Greener BeeGreen TipsTop 10 green driving tips

Date:

06 January 2017

  |  

Author: Daniel Puddicombe





With fuel prices increasing (the average petrol vehicle costs £6 to fill up compared with last December, and it costs diesel car drivers £5.50 more to brim a tank) fleets – and indeed owner-drivers – need to save money on fuel. Here, BusinessCar provides 10 green driving tips to help you out.




1. Keep tyres inflated




According to Michelin, underinflated tyres can increase a car’s fuel consumption by up to 6%.




Keeping tyres pumped up to the correct levels not only reduces the strain on a driver’s wallet, but correctly inflated tyres also play a key role in keeping them – and other road users – safe.




 The right tyre pressures can be found in the car’s handbook or on a sticker inside the fuel filler cap.




2. Maintain the car




Along the same lines as the above tip, the AA recommends you service your car at regular intervals in order to maintain the engine’s efficiency levels.




The company also suggests checking oil every couple of weeks, and regularly topping up your screenwash.







Additionally, you should use the correct specification of engine oil for your vehicle, which can be found in your car’s handbook.




We also recommend checking your engine coolant levels on a regular basis, and suggest you double-check everything is OK before going on a long journey.




3. Plan your journeys in advance






Avoiding traffic hot-spots can really help to improve your car’s mpg figure, and will also save you time. Before you set off, we suggest you look at traffic reports and, if needs be, adjust your route so you can avoid the worst of the traffic jams.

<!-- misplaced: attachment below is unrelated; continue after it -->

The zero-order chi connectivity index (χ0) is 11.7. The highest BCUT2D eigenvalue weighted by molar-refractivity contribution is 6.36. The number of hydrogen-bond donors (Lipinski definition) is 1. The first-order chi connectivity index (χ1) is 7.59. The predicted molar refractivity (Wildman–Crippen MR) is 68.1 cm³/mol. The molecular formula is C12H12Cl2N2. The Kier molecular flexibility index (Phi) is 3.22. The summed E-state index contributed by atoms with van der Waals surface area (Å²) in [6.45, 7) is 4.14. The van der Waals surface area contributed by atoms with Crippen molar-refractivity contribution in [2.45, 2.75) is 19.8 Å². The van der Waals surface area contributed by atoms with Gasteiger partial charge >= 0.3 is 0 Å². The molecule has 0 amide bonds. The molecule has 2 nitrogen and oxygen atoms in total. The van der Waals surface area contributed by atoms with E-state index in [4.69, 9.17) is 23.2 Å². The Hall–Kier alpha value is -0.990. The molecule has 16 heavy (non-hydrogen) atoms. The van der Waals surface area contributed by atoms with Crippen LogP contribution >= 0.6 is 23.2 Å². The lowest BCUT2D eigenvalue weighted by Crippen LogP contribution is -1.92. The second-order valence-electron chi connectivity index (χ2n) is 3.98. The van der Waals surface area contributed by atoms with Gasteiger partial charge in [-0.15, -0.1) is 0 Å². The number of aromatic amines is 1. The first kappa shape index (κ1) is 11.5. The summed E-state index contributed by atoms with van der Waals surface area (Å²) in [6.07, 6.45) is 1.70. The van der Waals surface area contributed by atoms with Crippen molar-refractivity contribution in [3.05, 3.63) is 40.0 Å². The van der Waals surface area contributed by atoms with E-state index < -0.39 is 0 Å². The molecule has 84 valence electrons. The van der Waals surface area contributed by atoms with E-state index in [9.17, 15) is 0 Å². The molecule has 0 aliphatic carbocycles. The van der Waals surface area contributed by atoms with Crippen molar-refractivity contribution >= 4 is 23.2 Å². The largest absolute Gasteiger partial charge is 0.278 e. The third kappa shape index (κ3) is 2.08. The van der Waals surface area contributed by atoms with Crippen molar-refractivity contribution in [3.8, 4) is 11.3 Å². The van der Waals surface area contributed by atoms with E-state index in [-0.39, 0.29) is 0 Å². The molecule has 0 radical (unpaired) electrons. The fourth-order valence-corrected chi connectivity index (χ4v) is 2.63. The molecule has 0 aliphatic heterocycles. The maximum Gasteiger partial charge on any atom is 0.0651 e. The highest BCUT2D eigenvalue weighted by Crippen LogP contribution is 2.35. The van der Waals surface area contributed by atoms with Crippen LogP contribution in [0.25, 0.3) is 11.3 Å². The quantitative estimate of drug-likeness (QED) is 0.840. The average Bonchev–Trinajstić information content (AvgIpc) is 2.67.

4. Use aircon sparingly

Aircon is fantastic, but it uses fuel to keep you cool in the summer months, and warm in the winter. We recommend you switch it off once the car’s at an adequate temperate. Various companies estimate that using aircon can affect a car’s fuel efficiency figure by up 10%.

5. Change up nice and early

It is generally suggested you should change up at around 2,000rpm to ensure the car is at its most economical. 

Most cars these days have arrows which will tell you when to change up to help fuel efficient driving standards stay high, and you should utilise them to help improve your mpg figure, though be mindful of changing up too early, as it could adversely affect your mpg figures.

6. Stick to speed limits

The faster you drive, the more fuel you will use up – everyone knows that. But did you know that travelling at 80mph instead of 70mph can use up to 25% more fuel? Sure, you may get to your destination quicker (assuming you’re not pulled over for speeding), but you’ll also have a larger fuel bill.

7. Ditch the roof-rack

Roof-racks and boxes on the top of the car can add wind resistance, thus increasing your fuel consumption, so it is recommended you take them off when they’re not in use.

8. Clear out the boot

Keeping the car free of unneeded things in the boot can help reduce its fuel consumption figure, as heavier cars use more fuel to move.

9. Use stop/start (or switch off the engine)

If you’re in traffic, it’s worth engaging stop/start technology, if your car is fitted with it, as it will help reduce the amount of fuel you’re burning unnecessarily. If you’ve been stationary in a traffic jam for a few minutes and nothing seems to be moving, it may be worth switching off the engine altogether.

10. Don’t use the car

Really want to improve your green driving credentials, and you’re only going a short distance? It could be worth considering not using the car at all. It takes a little while for engines to warm-up to optimum temperatures, so your vehicle may not be operating at its most efficient level during a quick, five-minute journey to the shops.


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Article source: http://www.businesscar.co.uk/analysis/2017/top-10-green-driving-tips


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